Experimental evidence that the introduced fire ant, Solenopsis invicta, does not competitively suppress co-occurring ants in a disturbed habitat

Authors


Joshua R. King, Florida State University, Department of Biological Science, Unit 1, Tallahassee, Florida, 32306, USA. E-mail: jking@bio.fsu.edu

Summary

  • 1The fire ant, Solenopsis invicta, is a globally distributed invasive ant that is largely restricted to disturbed habitats in its introduced range. For more than half a century, biologists have believed its success results from superior competitive abilities relative to native ant species, as well as an escape from their natural enemies.
  • 2We used large volumes of hot water to kill fire ant colonies, and only fire ant colonies, on experimental plots in pastures, and found that populations and diversity of co-occurring ants did not subsequently increase.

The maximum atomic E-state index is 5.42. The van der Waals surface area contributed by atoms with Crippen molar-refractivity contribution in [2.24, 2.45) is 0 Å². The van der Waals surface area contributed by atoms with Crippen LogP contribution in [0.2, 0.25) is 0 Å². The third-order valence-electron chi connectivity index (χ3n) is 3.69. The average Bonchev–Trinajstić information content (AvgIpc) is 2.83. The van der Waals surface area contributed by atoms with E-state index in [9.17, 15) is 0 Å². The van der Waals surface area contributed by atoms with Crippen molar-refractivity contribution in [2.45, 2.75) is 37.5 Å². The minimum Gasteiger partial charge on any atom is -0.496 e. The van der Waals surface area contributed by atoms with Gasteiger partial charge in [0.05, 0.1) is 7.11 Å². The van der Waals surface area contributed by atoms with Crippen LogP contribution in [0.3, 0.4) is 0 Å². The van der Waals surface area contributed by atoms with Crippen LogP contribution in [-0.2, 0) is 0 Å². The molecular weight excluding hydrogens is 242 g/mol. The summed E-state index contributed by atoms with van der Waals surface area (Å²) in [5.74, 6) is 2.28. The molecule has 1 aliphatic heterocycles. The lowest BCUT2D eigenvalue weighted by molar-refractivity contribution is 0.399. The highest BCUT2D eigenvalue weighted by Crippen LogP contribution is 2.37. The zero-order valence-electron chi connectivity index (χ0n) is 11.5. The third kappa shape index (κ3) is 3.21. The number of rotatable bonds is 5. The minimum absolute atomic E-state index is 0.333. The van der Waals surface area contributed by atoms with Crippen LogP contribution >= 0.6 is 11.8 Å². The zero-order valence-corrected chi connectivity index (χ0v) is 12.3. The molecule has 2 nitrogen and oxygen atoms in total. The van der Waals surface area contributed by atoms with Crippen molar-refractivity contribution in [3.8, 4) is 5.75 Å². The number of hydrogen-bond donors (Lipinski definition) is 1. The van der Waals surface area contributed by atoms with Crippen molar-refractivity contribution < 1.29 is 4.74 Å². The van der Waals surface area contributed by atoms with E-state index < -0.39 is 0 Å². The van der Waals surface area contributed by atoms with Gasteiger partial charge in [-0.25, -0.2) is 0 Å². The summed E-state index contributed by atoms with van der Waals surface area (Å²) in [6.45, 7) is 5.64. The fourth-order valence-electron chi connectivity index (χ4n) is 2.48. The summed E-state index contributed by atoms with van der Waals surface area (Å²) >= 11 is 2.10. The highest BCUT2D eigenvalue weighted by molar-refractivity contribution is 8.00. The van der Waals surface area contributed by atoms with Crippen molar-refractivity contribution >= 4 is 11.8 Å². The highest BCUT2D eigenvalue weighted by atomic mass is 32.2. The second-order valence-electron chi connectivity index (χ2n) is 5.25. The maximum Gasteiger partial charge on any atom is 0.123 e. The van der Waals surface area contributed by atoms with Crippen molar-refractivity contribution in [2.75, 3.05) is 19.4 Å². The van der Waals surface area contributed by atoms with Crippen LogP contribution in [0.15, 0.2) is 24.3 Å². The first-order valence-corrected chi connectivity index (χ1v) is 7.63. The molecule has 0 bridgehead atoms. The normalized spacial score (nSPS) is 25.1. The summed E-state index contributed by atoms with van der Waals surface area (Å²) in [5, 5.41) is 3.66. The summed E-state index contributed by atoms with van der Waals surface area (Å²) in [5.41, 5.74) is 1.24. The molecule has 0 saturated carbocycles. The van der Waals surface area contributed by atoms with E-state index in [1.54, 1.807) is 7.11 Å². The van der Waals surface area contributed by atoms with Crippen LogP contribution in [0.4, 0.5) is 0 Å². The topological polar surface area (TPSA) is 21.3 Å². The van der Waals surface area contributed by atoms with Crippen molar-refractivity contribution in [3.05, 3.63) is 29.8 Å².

• 3These results are contrary to classical predictions and indicate that S. invicta is not a superior competitor that suppresses native ants, and that the low diversity and abundance of native ants in degraded ecosystems does not result from interaction with fire ants. Instead, other factors such as prior disturbance and recruitment limitation may be the primary limiting factors for native species in these habitats.

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